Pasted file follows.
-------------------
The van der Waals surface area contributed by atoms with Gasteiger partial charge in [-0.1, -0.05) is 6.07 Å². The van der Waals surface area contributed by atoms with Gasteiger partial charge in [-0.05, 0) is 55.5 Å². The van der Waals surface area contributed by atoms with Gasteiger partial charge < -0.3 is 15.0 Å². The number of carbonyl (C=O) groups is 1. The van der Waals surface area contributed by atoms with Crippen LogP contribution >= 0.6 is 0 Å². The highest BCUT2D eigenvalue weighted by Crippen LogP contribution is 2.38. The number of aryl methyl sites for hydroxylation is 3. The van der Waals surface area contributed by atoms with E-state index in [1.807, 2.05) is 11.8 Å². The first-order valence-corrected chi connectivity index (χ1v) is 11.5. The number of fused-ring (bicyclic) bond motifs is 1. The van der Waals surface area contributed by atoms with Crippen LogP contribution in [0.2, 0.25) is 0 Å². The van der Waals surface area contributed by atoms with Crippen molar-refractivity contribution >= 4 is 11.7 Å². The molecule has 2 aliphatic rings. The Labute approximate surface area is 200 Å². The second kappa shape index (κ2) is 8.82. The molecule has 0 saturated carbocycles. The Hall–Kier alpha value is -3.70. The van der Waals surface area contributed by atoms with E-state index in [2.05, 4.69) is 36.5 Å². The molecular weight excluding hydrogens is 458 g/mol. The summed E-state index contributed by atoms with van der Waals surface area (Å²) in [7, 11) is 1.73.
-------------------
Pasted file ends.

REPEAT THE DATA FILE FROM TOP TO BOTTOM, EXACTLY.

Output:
The van der Waals surface area contributed by atoms with Gasteiger partial charge in [-0.1, -0.05) is 6.07 Å². The van der Waals surface area contributed by atoms with Gasteiger partial charge in [-0.05, 0) is 55.5 Å². The van der Waals surface area contributed by atoms with Gasteiger partial charge < -0.3 is 15.0 Å². The number of carbonyl (C=O) groups is 1. The van der Waals surface area contributed by atoms with Crippen LogP contribution >= 0.6 is 0 Å². The highest BCUT2D eigenvalue weighted by Crippen LogP contribution is 2.38. The number of aryl methyl sites for hydroxylation is 3. The van der Waals surface area contributed by atoms with E-state index in [1.807, 2.05) is 11.8 Å². The first-order valence-corrected chi connectivity index (χ1v) is 11.5. The number of fused-ring (bicyclic) bond motifs is 1. The van der Waals surface area contributed by atoms with Crippen LogP contribution in [0.2, 0.25) is 0 Å². The van der Waals surface area contributed by atoms with Crippen molar-refractivity contribution >= 4 is 11.7 Å². The molecule has 2 aliphatic rings. The Labute approximate surface area is 200 Å². The second kappa shape index (κ2) is 8.82. The molecule has 0 saturated carbocycles. The Hall–Kier alpha value is -3.70. The van der Waals surface area contributed by atoms with E-state index in [2.05, 4.69) is 36.5 Å². The molecular weight excluding hydrogens is 458 g/mol. The summed E-state index contributed by atoms with van der Waals surface area (Å²) in [7, 11) is 1.73.